New Zealand legal procedures mean it is likely to be several days before the bodies of the victims are removed from the mosque. Identification is likely to take several days.
Friday’s terrorist attack was the worst in New Zealand history. The last was in 1985 when French secret agents blew up a ship in Auckland harbor, killing one person.
Christchurch has only recently recovered from a series of severe earthquakes, including one in 2011 that killed 187 people.


‘Huge’ challenges ahead as Cyril Ramaphosa takes presidential oath in South Africa

Updated 6 min 17 sec ago
0

‘Huge’ challenges ahead as Cyril Ramaphosa takes presidential oath in South Africa

  • Promised a new era in which officials will improve the lives of South Africans
  • South Africa is the world’s most economically unequal country

PRETORIA: South African President Cyril Ramaphosa on Saturday urged the country to pursue “an extraordinary feat of human endeavor” as he was sworn in for a five-year term with a delicate fight against government corruption ahead of him.
“The challenges our country face are huge and real. But they are not insurmountable. They can be solved. And I stand here today saying they are going to be solved,” Ramaphosa told some 30,000 people in the capital, Pretoria, with several African leaders in attendance.
He promised a new era in which officials will improve the lives of South Africans instead of enriching themselves. He called for a state free from graft and “resources squandered,” and urged fellow citizens to end poverty in a generation. Both would be immense achievements: Corruption and mismanagement have consumed billions of rand, and South Africa is the world’s most economically unequal country.
Ramaphosa’s inauguration followed his ruling African National Congress party’s 57.5% victory in this month’s election. It was the party’s weakest showing at the ballot box since the ANC took power at the end of the harsh system of racial apartheid in 1994, as voter turnout and confidence fell.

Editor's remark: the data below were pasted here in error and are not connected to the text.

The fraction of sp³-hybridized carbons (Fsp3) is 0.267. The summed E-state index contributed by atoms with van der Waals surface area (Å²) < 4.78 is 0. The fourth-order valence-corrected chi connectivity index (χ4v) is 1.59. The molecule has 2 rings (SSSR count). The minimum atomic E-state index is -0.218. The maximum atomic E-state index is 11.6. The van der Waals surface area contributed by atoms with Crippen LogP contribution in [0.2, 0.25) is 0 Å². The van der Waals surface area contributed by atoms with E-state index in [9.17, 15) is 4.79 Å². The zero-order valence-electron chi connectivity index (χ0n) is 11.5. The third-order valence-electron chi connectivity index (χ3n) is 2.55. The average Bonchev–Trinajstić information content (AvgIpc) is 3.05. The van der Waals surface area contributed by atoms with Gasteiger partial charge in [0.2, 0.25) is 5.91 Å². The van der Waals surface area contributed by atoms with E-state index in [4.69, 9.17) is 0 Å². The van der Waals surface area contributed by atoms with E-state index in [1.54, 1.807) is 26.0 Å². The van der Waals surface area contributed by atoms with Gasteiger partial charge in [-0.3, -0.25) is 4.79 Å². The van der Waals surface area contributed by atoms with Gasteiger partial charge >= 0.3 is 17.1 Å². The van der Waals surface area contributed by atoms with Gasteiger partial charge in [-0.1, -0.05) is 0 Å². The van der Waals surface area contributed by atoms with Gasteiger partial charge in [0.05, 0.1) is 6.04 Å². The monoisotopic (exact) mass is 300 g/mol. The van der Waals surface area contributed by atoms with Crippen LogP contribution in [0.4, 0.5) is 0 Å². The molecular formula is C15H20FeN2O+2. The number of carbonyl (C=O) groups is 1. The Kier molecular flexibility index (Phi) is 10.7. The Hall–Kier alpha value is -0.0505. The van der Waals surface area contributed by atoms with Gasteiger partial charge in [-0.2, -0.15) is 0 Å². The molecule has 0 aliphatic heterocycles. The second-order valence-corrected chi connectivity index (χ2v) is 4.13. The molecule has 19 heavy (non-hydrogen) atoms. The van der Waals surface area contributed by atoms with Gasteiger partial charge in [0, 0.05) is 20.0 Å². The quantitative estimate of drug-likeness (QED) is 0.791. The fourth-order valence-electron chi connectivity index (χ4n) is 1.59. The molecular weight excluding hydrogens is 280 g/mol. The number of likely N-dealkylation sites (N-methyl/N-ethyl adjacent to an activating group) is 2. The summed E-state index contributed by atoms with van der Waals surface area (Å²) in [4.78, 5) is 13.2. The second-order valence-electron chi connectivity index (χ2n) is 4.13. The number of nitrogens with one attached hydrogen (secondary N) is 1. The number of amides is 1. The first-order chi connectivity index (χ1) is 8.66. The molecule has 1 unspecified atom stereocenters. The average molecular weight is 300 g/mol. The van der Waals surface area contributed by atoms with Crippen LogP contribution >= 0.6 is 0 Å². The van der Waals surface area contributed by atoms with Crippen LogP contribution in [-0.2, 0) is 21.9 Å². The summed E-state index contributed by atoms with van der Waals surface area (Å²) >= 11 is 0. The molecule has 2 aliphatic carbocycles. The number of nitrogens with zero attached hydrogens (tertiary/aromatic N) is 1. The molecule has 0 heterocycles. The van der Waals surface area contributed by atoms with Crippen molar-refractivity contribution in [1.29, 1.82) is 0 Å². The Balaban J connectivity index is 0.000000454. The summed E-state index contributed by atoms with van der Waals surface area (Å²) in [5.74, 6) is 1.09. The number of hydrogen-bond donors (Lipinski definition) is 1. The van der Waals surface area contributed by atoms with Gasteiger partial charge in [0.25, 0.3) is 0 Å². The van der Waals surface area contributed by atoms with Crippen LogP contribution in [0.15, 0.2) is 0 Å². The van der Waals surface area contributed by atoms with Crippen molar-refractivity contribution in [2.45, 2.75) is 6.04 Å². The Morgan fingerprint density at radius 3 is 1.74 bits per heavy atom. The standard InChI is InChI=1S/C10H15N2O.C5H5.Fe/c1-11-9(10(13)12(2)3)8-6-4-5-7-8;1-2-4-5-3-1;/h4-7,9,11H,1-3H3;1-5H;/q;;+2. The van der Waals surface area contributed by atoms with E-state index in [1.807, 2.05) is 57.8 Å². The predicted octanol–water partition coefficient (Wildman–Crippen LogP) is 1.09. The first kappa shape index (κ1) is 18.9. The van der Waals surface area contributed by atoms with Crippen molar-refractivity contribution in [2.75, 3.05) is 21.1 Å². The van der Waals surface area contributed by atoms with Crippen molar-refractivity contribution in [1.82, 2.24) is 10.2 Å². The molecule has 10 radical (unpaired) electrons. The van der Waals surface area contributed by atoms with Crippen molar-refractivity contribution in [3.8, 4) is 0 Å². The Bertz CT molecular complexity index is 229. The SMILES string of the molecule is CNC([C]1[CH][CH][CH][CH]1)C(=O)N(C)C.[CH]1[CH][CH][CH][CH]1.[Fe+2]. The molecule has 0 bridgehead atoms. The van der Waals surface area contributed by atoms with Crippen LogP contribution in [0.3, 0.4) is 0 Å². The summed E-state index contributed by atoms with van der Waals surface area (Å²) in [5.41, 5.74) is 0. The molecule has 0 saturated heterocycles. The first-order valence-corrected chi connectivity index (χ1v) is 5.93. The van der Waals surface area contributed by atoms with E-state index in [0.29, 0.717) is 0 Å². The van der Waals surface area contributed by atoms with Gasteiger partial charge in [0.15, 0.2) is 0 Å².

Ramaphosa first took office last year after former president Jacob Zuma was pressured to resign amid corruption scandals that badly damaged public faith in the ANC. A former protege of South Africa’s first black president, Nelson Mandela, Ramaphosa is seen by many as having the potential to clean up both the government and the ruling party’s reputation. Without him the ANC likely would have received just 40% of the vote, one party leader, Fikile Mbalula, has said.

------

ROYAL CONGRATULATIONS

Saudi Arabia's Crown Prince Mohammed bin Salman sent Ramaphosa a cable of congratulations on his swearing in. 
The crown prince expressed his sincere congratulations, best wishes for success and further progress for the people of South Africa

------


There was no sign at Saturday’s ceremony of Zuma, who has insisted he did nothing wrong and that allegations are politically motivated. His allies within the ANC leadership pose a challenge to Ramaphosa as he pursues reforms.
Ahead of the election Ramaphosa apologized to South Africans for the political turmoil. He also vowed to continue the fight against graft that has hurt the country’s economy, the most developed in sub-Saharan Africa.
The president’s resolve to impose clean governance will be tested with the appointment of his new Cabinet in the coming days. He faces pressure from opposition parties and civil society to reduce the number of ministers — there are now 34 — and appoint ones who are scandal-free.
In a sign his efforts are working, former deputy president David Mabuza was not sworn in as a member of Parliament due to an incriminating report on him by the ANC’s integrity commission. For now, Ramaphosa is without a deputy.
In his speech on Saturday the president also addressed public frustration with joblessness, patchy delivery of basic services and the legacy of inequality. Unemployment is above 25% and much of the country’s wealth and private levers of power are held by the small white minority.
“Many South Africans still go to bed hungry,” Ramaphosa said. “Many live lives of intolerable deprivation. Too many of our people do not work, especially the youth.”
One challenge for the president in the years ahead is engaging potential voters in South Africa’s “Born Free” generation , who never experienced apartheid and unlike their parents see the ANC not as a party of liberation but one expected to deliver for the future.